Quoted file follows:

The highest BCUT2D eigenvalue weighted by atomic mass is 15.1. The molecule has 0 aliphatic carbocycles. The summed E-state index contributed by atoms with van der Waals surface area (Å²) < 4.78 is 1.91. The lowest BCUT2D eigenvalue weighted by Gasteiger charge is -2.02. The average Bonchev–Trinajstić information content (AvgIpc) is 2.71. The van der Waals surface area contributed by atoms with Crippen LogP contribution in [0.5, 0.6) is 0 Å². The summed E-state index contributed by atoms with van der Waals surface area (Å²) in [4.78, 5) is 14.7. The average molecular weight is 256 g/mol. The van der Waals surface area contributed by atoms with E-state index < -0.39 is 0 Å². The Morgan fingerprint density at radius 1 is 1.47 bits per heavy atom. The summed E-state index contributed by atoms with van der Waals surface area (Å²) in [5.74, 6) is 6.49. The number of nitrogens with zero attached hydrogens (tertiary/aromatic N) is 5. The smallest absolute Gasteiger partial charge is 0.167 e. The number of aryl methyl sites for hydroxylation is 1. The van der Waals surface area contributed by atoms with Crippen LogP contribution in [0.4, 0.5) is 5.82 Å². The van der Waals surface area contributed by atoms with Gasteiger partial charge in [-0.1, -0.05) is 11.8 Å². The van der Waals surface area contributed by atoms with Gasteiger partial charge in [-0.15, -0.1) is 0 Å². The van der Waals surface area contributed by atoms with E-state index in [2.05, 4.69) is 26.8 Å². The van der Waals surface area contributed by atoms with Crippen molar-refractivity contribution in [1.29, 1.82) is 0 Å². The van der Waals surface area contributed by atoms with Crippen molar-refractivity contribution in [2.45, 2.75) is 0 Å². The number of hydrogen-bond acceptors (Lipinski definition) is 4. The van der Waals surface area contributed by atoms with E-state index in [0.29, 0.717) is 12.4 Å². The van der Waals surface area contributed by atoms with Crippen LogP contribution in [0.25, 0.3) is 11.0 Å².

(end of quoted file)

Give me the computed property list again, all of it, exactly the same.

The highest BCUT2D eigenvalue weighted by atomic mass is 15.1. The molecule has 0 aliphatic carbocycles. The summed E-state index contributed by atoms with van der Waals surface area (Å²) < 4.78 is 1.91. The lowest BCUT2D eigenvalue weighted by Gasteiger charge is -2.02. The average Bonchev–Trinajstić information content (AvgIpc) is 2.71. The van der Waals surface area contributed by atoms with Crippen LogP contribution in [0.5, 0.6) is 0 Å². The summed E-state index contributed by atoms with van der Waals surface area (Å²) in [4.78, 5) is 14.7. The average molecular weight is 256 g/mol. The van der Waals surface area contributed by atoms with E-state index < -0.39 is 0 Å². The Morgan fingerprint density at radius 1 is 1.47 bits per heavy atom. The summed E-state index contributed by atoms with van der Waals surface area (Å²) in [5.74, 6) is 6.49. The number of nitrogens with zero attached hydrogens (tertiary/aromatic N) is 5. The smallest absolute Gasteiger partial charge is 0.167 e. The number of aryl methyl sites for hydroxylation is 1. The van der Waals surface area contributed by atoms with Crippen LogP contribution in [0.4, 0.5) is 5.82 Å². The van der Waals surface area contributed by atoms with Gasteiger partial charge in [-0.1, -0.05) is 11.8 Å². The van der Waals surface area contributed by atoms with Gasteiger partial charge in [-0.15, -0.1) is 0 Å². The van der Waals surface area contributed by atoms with E-state index in [2.05, 4.69) is 26.8 Å². The van der Waals surface area contributed by atoms with Crippen molar-refractivity contribution in [1.29, 1.82) is 0 Å². The van der Waals surface area contributed by atoms with Crippen molar-refractivity contribution in [2.45, 2.75) is 0 Å². The number of hydrogen-bond acceptors (Lipinski definition) is 4. The van der Waals surface area contributed by atoms with E-state index in [0.29, 0.717) is 12.4 Å². The van der Waals surface area contributed by atoms with Crippen LogP contribution in [0.25, 0.3) is 11.0 Å².